Phil is a world-class consultant, trainer, and speaker specializing in helping large and small organizations in travel, tourism, and hospitality. Through his online e-learning courses in twenty different cities, he has trained over 40,000 graduates.

Customized Solution

Residents of cities don’t necessarily know what there is for visitors to see and do. Treat ‘em Right visits your destination to uncover opportunities for enhancement and improvement. Based on first-hand research, they design a customized solution to help you extend the stay and pay of your customers.

Exceed Expectations

Treat ‘em Right helps you deliver state-of-the-art experiences that exceed visitor’s expectations. They work with stakeholders and experience providers by sharing the latest tools and training to benefit anyone who interacts with guests. Phil has demonstrated that better training leads to higher employee satisfaction and higher visitor ratings.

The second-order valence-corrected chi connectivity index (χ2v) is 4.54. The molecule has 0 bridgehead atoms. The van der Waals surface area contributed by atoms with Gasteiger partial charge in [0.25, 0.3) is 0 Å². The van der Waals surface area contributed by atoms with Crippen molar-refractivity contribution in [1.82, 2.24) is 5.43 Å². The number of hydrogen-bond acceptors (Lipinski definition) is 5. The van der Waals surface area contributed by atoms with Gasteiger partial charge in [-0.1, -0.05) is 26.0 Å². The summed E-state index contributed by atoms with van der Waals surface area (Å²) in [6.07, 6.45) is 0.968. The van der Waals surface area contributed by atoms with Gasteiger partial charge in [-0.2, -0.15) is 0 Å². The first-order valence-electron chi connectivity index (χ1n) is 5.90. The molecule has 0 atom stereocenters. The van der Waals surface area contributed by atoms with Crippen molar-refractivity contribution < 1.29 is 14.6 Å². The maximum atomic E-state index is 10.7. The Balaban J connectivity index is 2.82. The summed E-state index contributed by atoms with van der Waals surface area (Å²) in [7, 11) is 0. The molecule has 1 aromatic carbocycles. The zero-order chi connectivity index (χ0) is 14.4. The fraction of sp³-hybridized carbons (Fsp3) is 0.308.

Personalized Experience

According to Phil, you must offer something that is memorable and outside the range of the normal experience. In the service industries, it’s the little things that add up to create the personalized experience that visitors want to blog, brag, and most importantly – return to your destination. Treat ‘em Right trains every member of your hospitality community to go the extra mile so guest feel noticed, appreciated, and valued.

Video Training

His training teaches valuable communication skills and educates people about different management styles. When you focus on putting quality into people, the industry becomes better. He develops video training, in conjunction with local convention and visitors bureaus, to educate employees on their local areas. There is a test after each video lesson. The city will send employees a certificate after they complete the course. The goal is to share their city’s brand promise with its hospitality and tourism employees.

From Phil Bruno’s Website:

Some of Phil’s Clients:

  • Destination Cleveland
  • National Park Service
  • Niagara Falls USA
  • Philadelphia Convention and Visitors Bureau
  • St. Louis Cardinals
  • The Gateway Arch
  • The Ritz-Carlton
  • The Rock and Roll Hall of Fame Museum

Brand Awareness